“Did he get some sort of bad news?”
The student shrugged.
“Which way was he heading?”
“He took the south exit, like he was going toward the Limmat.”
Heading for the river… It made no sense, but then, none of this did to Anton. He wasn’t the one piecing the puzzle together, Camille was, and right now he had information that needed to be shared. He made his way back to the office and knocked.
“Come in, Anton.”
“How did you know it was me?” he asked Camille as he walked in.
“The only other person who would even think to interrupt at a time like this is Doctor Grable, and as this is his office, I doubt he would ask permission first. No, don’t apologize,” he added when Anton made a face. “We’re partners in this. What did you learn? Where is Mr. MacPherson?”
“He left the university over an hour ago, apparently,” Anton said. He relayed what he’d been told and the scene he found in Percival’s room. “I think something bad must have happened to him. He wouldn’t damage his rosary like that unless he was truly unsettled.”
“It does seem like a bad sign,” Camille agreed. “I’ll have to track him down.”
“I can come with you,” Anton said.
“So can I! He’s my friend, I ought to be the one to find him, tell him what’s going on.” Montgomery shook his head wearily. “He might be in a hell of a state if Harry got to him first. Maybe he cast a spell on him.”
“I didn’t think those sorts of spells were within Mr. Beaufort’s wheelhouse,” Camille said. “He’s less about compulsions and more about direct force, isn’t he?”
Montgomery pressed his lips together so tight they went pale. “If there’s one thing only I’m sure of now, it’s that I didn’t know Harry as well as I thought,” he gritted out.
“Nevertheless, we can’t be too cautious. You said you were barely even aware of him approaching you in your room, much less trying to kill you.” Camille stood and straightened his jacket. “Who knows how the aftereffects of what he did to you might linger?” He turned to Anton. “Do you mind staying with him until I get back?”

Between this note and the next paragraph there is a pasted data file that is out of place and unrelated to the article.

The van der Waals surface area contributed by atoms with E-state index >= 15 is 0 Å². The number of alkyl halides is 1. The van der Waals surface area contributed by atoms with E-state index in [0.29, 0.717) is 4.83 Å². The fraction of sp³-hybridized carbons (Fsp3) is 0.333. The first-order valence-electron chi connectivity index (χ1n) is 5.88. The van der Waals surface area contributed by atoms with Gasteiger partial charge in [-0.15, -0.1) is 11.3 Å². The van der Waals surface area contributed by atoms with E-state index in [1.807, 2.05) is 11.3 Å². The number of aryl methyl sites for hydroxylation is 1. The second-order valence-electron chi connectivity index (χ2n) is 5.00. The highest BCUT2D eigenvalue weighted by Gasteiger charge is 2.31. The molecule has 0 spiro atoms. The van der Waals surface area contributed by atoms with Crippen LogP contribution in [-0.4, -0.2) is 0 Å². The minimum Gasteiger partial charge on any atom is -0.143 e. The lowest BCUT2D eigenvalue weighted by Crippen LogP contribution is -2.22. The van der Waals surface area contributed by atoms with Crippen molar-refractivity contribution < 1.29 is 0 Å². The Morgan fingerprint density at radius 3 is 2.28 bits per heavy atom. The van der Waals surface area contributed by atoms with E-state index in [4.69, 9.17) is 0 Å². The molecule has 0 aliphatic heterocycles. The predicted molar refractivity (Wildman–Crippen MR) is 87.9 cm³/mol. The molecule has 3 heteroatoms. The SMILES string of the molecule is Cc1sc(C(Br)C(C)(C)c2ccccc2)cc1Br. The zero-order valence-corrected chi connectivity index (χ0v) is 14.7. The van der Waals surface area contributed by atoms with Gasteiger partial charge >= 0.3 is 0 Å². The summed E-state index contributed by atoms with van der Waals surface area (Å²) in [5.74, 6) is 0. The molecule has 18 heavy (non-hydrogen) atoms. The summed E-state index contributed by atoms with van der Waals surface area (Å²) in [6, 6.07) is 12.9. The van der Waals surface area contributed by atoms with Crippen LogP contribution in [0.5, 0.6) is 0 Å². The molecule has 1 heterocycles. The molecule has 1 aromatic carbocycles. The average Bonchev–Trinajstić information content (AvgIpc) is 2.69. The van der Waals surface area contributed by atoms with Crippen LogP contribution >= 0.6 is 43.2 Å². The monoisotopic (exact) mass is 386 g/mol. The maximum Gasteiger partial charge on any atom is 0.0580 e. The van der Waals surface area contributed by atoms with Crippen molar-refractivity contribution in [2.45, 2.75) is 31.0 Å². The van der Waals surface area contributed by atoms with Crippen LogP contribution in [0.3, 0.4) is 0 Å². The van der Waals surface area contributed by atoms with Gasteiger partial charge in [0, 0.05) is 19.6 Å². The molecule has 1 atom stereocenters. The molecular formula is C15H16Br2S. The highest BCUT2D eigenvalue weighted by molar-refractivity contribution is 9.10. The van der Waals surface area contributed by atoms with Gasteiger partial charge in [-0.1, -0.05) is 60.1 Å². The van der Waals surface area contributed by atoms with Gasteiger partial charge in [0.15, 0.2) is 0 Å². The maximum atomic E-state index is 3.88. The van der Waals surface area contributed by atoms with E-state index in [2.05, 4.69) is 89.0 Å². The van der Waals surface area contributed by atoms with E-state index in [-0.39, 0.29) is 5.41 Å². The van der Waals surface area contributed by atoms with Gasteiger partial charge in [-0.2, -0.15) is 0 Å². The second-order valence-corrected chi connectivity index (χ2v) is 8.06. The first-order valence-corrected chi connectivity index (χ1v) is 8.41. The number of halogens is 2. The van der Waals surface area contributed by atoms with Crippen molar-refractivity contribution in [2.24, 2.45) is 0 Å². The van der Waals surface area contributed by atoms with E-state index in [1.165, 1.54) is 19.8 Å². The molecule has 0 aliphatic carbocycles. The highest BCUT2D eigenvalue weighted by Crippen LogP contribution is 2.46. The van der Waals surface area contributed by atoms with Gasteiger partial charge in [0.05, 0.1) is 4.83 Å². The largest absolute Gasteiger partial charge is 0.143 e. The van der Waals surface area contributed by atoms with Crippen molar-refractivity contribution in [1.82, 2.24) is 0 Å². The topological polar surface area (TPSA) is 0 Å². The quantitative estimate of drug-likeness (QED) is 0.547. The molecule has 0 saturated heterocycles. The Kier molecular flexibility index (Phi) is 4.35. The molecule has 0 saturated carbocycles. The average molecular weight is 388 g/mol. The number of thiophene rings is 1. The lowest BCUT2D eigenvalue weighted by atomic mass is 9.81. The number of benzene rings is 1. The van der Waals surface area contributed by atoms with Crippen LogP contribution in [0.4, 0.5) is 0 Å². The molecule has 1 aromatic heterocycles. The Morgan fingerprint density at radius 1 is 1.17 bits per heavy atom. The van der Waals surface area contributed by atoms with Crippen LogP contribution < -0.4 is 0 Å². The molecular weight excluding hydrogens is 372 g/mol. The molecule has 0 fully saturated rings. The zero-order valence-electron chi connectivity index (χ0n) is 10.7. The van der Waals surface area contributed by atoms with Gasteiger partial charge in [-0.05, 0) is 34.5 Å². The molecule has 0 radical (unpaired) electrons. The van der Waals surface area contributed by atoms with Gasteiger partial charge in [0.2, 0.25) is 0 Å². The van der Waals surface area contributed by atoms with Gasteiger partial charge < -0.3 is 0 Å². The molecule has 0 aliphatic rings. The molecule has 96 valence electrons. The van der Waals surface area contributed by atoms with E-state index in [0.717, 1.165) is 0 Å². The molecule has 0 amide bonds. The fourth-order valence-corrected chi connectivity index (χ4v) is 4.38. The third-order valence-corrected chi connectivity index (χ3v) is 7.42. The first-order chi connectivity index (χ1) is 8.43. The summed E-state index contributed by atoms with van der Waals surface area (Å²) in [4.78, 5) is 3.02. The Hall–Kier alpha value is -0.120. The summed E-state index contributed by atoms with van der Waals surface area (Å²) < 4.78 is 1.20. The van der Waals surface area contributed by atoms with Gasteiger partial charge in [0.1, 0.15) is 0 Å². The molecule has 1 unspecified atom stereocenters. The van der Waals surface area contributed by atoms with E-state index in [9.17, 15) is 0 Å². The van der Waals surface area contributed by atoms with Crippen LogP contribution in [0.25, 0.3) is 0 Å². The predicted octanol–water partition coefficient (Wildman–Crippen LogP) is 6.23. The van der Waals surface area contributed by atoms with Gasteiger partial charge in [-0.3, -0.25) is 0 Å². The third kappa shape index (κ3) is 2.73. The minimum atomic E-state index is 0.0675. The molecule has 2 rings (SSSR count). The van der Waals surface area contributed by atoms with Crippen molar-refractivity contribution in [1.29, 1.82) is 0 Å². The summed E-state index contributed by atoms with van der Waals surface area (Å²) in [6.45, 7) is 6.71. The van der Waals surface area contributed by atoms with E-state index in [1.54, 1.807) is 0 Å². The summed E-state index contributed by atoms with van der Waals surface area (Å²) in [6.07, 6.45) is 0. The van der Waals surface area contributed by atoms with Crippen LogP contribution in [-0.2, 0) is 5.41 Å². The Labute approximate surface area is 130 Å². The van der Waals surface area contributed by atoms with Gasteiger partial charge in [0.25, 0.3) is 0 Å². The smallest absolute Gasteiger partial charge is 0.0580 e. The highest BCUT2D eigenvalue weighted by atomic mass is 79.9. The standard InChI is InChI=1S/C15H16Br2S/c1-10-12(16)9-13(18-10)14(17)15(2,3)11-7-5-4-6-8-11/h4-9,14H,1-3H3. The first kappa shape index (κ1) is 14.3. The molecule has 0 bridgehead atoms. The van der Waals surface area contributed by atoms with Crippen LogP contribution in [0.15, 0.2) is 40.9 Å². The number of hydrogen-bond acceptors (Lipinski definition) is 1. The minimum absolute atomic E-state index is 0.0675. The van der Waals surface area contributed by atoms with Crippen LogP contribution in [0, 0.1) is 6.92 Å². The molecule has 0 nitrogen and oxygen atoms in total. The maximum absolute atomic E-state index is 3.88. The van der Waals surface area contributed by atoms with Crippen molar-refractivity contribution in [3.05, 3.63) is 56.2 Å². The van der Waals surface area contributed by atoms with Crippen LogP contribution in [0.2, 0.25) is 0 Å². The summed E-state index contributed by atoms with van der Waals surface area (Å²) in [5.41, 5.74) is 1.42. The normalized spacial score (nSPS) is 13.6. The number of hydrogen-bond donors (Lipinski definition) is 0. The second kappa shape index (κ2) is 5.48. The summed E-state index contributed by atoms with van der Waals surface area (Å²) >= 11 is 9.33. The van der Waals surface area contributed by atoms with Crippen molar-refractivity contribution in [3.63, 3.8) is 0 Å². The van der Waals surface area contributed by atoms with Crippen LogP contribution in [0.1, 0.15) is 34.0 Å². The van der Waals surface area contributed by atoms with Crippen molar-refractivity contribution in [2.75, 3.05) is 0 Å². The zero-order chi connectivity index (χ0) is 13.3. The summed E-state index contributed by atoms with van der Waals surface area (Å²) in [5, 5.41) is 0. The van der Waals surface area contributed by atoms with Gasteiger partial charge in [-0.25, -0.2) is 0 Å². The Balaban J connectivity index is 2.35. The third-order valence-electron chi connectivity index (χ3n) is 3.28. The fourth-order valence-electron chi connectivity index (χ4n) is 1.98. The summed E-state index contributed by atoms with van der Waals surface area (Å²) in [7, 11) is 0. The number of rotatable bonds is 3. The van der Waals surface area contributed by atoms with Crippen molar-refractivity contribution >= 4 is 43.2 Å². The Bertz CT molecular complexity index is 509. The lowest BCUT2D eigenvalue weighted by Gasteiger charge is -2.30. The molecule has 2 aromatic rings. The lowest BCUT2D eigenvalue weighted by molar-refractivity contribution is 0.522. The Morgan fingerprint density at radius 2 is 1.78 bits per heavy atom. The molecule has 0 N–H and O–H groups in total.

Anton squared his shoulders a bit. “Not at all.”
“Thank you.” He nodded to both of them, then left.
The ensuing silence was almost deafening, until Montgomery forcefully broke it by chuckling. “It seems there’s far more I likely don’t know about you than about Harry, Seiber. When did you start working with a lumière? More to the point, when did you start working with one who could serve as one of Percy’s pet projects?”
“We met a few months back,” Anton said. “He helped me get here on time when I ran into…” A murder. Actually, several murders. “Some trouble,” he finished uncomfortably.
“Rather an intimidating sort, isn’t he?” Montgomery chaffed at his arms, every move reminiscent of a twitch. “Must we wait here in tenterhooks for him? Can’t we do something else in the meantime?”
“I’m sure he won’t be long.”
Montgomery shrugged. “Who knows how long he’ll be? I’d just rather not—I mean—I need to do something, Seiber. I can’t just sit here like a snared rabbit waiting to be found. And I know that I’m being unreasonable, all right, I know Harry has been caught, but—it just—”
Anton knew exactly where he was coming from. “I suppose we could take a short trip. Where would you like to go?”
Montgomery’s face brightened. “How about your lab? I’ve always wanted to get a look in there, we all of us did, especially—well.” He coughed. “You know. Anyway. How about it?”
Gerald Montgomery was just about the last person Anton wanted in his lab, but he had made the offer. “Very well.”
“Great.” Montgomery stood up, shook out his hands, and clapped Anton on the back. His fingers lingered for a moment on the skin just above Anton’s collar. “Lead the way.”